Many things changed, however, with the rise of Islam in the seventh and eighth centuries AD. A process of linguistic dehellenization occurred. Arabic, not Greek, then became the common language of the eastern Mediterranean and has remained so to the present day.
Yet the advent of the Arab language in the eastern Mediterranean did not signify the obliteration of Hellenistic Greek culture. The impress of hellenization ran too deep for that. Greek philosophy, science, and medicine were translated into Arabic, and Greek ideas continued to exercise a strong influence for half a millennium of Islam.
It was only in the fourteenth century, with the rise of militant forms of Islam in North Africa, that cultural dehellenization profoundly altered the mind-set of the Arabic world. Deep into the Muslim and Arabic centuries, the impact of Alexander’s empire continued to hold sway.
The Byzantine Greek emperor (the hasileus), after AD 312 until Byzantium’s demise in 1453, imitated the Alexandrian mode. He too wore a diadem, sat on an elevated throne, and mandatedproskynesis from his subjects.
Hymns were sung by courtiers of the Byzantine emperor associating the imperial majesty of the basileus with divine authority. A courtiers’ manual written down in tenth-century Byzantium carefully prescribed the duties and privileges of each Byzantine government official within this framework of the divine authority of the emperor.
The Russian Romanov dynasty down into the twentieth century was structured along Byzantine lines. Constantinople was the “second Rome”; Moscow the “third Rome.” So Alexander’s assumption of Persian traditions of kingship echoed down the centuries. Though Alexander lived to embrace the Persian traditions of kingship for only a decade, the consequences for the Western world were far-reaching.
Byzantine culture influenced the pattern of kingship for all kings in Western Europe during the early Middle Ages, except for an innovation (probably drawn from the Spanish Visigothic kings) by the Franco-German Carolingian emperors of AD 800 and subsequently. This involved the ceremony of anointing by which monarchs at their coronation are blessed with holy oil, the same way in which a bishop is anointed. This symbolizes that the king has been elevated to a God-given status.
The coronation ceremony of Queen Elizabeth II of Britain in 1953 demonstrated that this age-old tradition still continued. She sat on an elevated throne before which lesser mortals bowed and curtsied. Before she was actually crowned, she was given an anointing of holy oil on the palms of her hands, her breast, and her forehead.
Alexander’s legacy influenced later European royal families regarding the rituals of kingship. But Alexander taught them more than rituals; he taught the functioning and temperament of kingship. We have become used to the politics and institutions of what are, in effect, democratic republics. It is hard to think back to the advantages of kingship. But a strong king like Alexander could make lightning decisions, and the elaborate levels of bureaucracy, lobbyists, and political parties could be overborne by a king’s early wise decision.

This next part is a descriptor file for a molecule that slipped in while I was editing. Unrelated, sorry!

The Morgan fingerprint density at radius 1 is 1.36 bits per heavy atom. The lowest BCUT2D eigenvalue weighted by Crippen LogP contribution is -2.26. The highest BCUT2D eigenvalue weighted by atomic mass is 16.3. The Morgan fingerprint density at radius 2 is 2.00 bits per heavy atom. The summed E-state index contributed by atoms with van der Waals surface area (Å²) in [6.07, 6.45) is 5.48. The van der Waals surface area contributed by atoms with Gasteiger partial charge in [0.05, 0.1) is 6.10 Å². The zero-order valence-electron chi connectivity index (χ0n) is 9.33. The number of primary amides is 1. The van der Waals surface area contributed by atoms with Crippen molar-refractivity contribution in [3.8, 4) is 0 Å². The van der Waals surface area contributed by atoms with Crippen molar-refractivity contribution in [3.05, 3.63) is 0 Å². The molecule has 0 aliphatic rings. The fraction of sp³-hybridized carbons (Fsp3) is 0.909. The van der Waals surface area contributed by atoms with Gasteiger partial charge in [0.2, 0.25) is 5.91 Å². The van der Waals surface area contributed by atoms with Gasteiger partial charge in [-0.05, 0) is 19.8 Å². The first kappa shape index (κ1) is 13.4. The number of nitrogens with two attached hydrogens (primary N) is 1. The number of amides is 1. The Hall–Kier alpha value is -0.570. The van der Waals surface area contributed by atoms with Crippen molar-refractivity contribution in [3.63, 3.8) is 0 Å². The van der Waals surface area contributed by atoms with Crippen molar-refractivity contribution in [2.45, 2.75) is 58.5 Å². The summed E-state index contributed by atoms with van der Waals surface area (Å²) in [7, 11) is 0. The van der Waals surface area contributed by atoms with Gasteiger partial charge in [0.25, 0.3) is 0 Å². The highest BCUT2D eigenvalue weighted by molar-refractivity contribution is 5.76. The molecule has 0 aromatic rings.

The temperament of kingship requires all focus to be placed on the king and his family. All eyes look upward; all hopes and expectations are concentrated on the king and the royal dynasty. No event is more important than the birth of a male heir to the throne, since on the shoulders of this infant will be cast the expectations of the next generation in society. Society could always hope that the royal lottery of a dynastic childbirth could give the people another heroic monarch, another world conqueror.
Since 1750 we have analyzed the defects and weaknesses of monarchy. For long centuries the Alexandrian political system was regarded as somewhat risky, but on the whole socially advantageous. Alexander added a special veneer to kingship. He lost at least a third of his army, but he made kingship glamorous by the force of his charisma and personal style.
This was not left to spontaneous chance. Alexander’s royal propagandists worked long and skillfully to communicate the glory and anticipations of the return of the “great king,” whether in orations or histories. His sculptors, painters, and coin minters were adept at creating an irrefutably thick culture of dynasty. Art was an important form of state propaganda. The statues and friezes—and the coinage—of Alexander, widely distributed throughout his empire, were consciously intended to have a positive, comforting impact on society.
Alexander had his court artists develop a new style that we call Hellenistic art. It was grandiose, disproportional, exaggerated, propagandistic, even grotesque. It was not classicism, but it had a very strong influence on Roman art and became the genre in which sculpture, architecture, and painting were executed for half a millennium after Alexander.
Hellenistic style is meant to impress the conscious mind and to evoke awe in the subconscious. The sparse, clean lines of the Classical Era were superseded by the heaviness and ornamentation of an imperial style.
In these qualities Hellenistic art resembles another moment in imperial history—the colonial style of the British Empire in the first two decades of the twentieth century.